Last week, the commentary on GDP was;
“The Atlanta Fed tracker made some news last week with a prediction of 5.4% Q1 GDP growth.”
That headline may have added to the worry that economy was heating up too fast and causing the Fed to panic and raise rates. Well, as suggested this outfit changes their ideas, thoughts, and reports, like we change our socks. So now it appears things have cooled off;
“The GDPNow model forecast for real GDP growth (seasonally adjusted annual rate) in the first quarter of 2018 is 4.0 percent on February 6, down from 5.4 percent on February 1.”
January ISM services index bounced 3.9 points to 59.9, a new record high, after falling 1.3 points to 56.0 in December (revised from 55.9). The employment component surged 5.3 points to 61.6, also a new all-time peak, from 56.3. New orders climbed to 62.7 from 54.5.
J.P.Morgan Global Services PMI remained at ihg levels matching the 26 month high lat October. David Hensley, Director of Global Economic Coordination at J.P.Morgan;
“The global service sector made a positive start to 2018, with output growth improving and the upturn broad-based by both sub-sector and nation. Stronger inflows of new orders combined with rising business confidence and job creation all suggest that the sector is on course to maintain this robust upswing during the coming months.”
J.P.Morgan Global Manufacturing & Services PMI hits a 40 month high. David Hensley, Director of Global Economic Coordination at J.P.Morgan;
“The world economy sustained its strong upturns in output and new business at the start of 2018, as manufacturers and service providers benefitted from a synchronised upswing in global market conditions and growth. Forward looking indicators such as new orders, backlogs of work and business confidence also suggest that this solid phase of expansion will be maintained in coming months.”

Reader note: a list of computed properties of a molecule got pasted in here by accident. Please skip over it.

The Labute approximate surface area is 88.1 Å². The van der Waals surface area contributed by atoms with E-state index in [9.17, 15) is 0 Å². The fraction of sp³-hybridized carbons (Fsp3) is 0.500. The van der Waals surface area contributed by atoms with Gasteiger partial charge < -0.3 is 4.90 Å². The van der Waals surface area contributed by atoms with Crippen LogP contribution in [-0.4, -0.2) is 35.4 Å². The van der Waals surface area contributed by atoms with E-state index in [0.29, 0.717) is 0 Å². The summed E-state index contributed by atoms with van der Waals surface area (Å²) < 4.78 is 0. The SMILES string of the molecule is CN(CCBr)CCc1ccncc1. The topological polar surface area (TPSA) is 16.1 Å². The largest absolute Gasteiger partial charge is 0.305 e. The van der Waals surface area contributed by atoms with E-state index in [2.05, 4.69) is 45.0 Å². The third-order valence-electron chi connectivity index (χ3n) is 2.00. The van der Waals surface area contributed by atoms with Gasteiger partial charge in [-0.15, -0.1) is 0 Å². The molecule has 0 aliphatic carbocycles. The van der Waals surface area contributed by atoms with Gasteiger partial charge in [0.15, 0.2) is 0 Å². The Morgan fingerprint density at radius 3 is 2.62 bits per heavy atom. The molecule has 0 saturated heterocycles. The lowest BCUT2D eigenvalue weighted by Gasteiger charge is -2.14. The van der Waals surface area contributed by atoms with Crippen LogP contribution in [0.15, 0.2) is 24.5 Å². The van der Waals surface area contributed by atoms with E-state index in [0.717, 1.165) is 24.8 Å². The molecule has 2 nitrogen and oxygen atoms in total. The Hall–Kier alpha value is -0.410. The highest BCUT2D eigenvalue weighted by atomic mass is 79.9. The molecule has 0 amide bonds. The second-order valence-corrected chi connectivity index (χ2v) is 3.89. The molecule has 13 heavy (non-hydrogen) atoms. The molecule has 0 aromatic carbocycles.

IHS Markit Eurozone Composite PMI is at a 12 year high. Chris Williamson, Chief Business Economist at IHS Markit;
“At 58.8, the final Eurozone PMI for January came in even higher than the earlier flash estimate, registering the strongest monthly expansion since June 2006. If this level is maintained over February and March, the PMI is indicating that first quarter GDP would rise by approximately 1.0% quarter-on-quarter.”
Germany contributed to the strong Eurozone reading as their PMI came is at a seven year high. France results on their PMI readings remain elevated as well, staying near cycle highs. Spain show the fastest pace of growth in six month.
German industrial production Increased 6.5% In December to close out a positive year of growth.
Caixin China General Services PMI grew at the fastest pace in seven years. Dr. Zhengsheng Zhong, Director of Macroeconomic Analysis at CEBM Group;
“The Caixin China General Services Business Activity Index rose 0.8 points to 54.7 in January, the joint-best reading since October 2010. “The new business sub-index continued to inch up, although by a smaller margin than in the previous two months, reflecting solid demand for services. The input prices subindex hit the highest since April 2012, due to the impact of rising labor costs and increasing crude oil prices.
“However, the sub-index of prices charged went down again last month, suggesting that providers of services have failed to fully pass higher costs on to consumers. The Caixin China Composite Output Index increased 0.7 points to 53.7 in January, pointing to continued improvement in the operating conditions of both the manufacturing and services sectors.”
India Services PMI rose at its fastest pace in three months. Aashna Dodhia, Economist at IHS Markit;
“The recovery across India’s service sector continued during January, with growth in output picking up to the joint-strongest since June 2017 as underlying demand conditions improved. That said, the overall performance of the service sector remained weaker than the long-run growth trend.”